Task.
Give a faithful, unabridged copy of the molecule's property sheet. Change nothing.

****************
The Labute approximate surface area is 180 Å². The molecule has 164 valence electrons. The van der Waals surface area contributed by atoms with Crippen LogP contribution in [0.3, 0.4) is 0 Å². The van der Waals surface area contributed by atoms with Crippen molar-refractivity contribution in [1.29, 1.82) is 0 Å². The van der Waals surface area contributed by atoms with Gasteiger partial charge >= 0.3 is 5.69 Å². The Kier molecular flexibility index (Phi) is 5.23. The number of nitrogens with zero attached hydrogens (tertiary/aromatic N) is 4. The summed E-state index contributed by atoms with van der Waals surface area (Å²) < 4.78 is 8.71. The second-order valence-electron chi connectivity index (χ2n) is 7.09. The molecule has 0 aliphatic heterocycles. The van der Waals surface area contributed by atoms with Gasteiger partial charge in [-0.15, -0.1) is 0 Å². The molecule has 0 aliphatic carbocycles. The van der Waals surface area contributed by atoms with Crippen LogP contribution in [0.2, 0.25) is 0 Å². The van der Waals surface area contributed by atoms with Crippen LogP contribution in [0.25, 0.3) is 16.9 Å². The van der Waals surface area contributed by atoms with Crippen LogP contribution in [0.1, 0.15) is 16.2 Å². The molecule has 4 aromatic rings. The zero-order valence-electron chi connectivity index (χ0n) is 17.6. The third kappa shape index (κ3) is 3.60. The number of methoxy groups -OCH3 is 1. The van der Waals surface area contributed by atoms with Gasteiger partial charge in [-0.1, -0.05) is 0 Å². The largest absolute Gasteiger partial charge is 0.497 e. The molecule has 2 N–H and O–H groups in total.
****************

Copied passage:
The Labute approximate surface area is 180 Å². The molecule has 164 valence electrons. The van der Waals surface area contributed by atoms with Crippen LogP contribution in [0.3, 0.4) is 0 Å². The van der Waals surface area contributed by atoms with Crippen molar-refractivity contribution in [1.29, 1.82) is 0 Å². The van der Waals surface area contributed by atoms with Gasteiger partial charge >= 0.3 is 5.69 Å². The Kier molecular flexibility index (Phi) is 5.23. The number of nitrogens with zero attached hydrogens (tertiary/aromatic N) is 4. The summed E-state index contributed by atoms with van der Waals surface area (Å²) < 4.78 is 8.71. The second-order valence-electron chi connectivity index (χ2n) is 7.09. The molecule has 0 aliphatic heterocycles. The van der Waals surface area contributed by atoms with Gasteiger partial charge in [-0.15, -0.1) is 0 Å². The molecule has 0 aliphatic carbocycles. The van der Waals surface area contributed by atoms with Crippen LogP contribution in [0.2, 0.25) is 0 Å². The van der Waals surface area contributed by atoms with Crippen LogP contribution in [0.25, 0.3) is 16.9 Å². The van der Waals surface area contributed by atoms with Crippen LogP contribution in [0.1, 0.15) is 16.2 Å². The molecule has 4 aromatic rings. The zero-order valence-electron chi connectivity index (χ0n) is 17.6. The third kappa shape index (κ3) is 3.60. The number of methoxy groups -OCH3 is 1. The van der Waals surface area contributed by atoms with Gasteiger partial charge in [-0.1, -0.05) is 0 Å². The largest absolute Gasteiger partial charge is 0.497 e. The molecule has 2 N–H and O–H groups in total.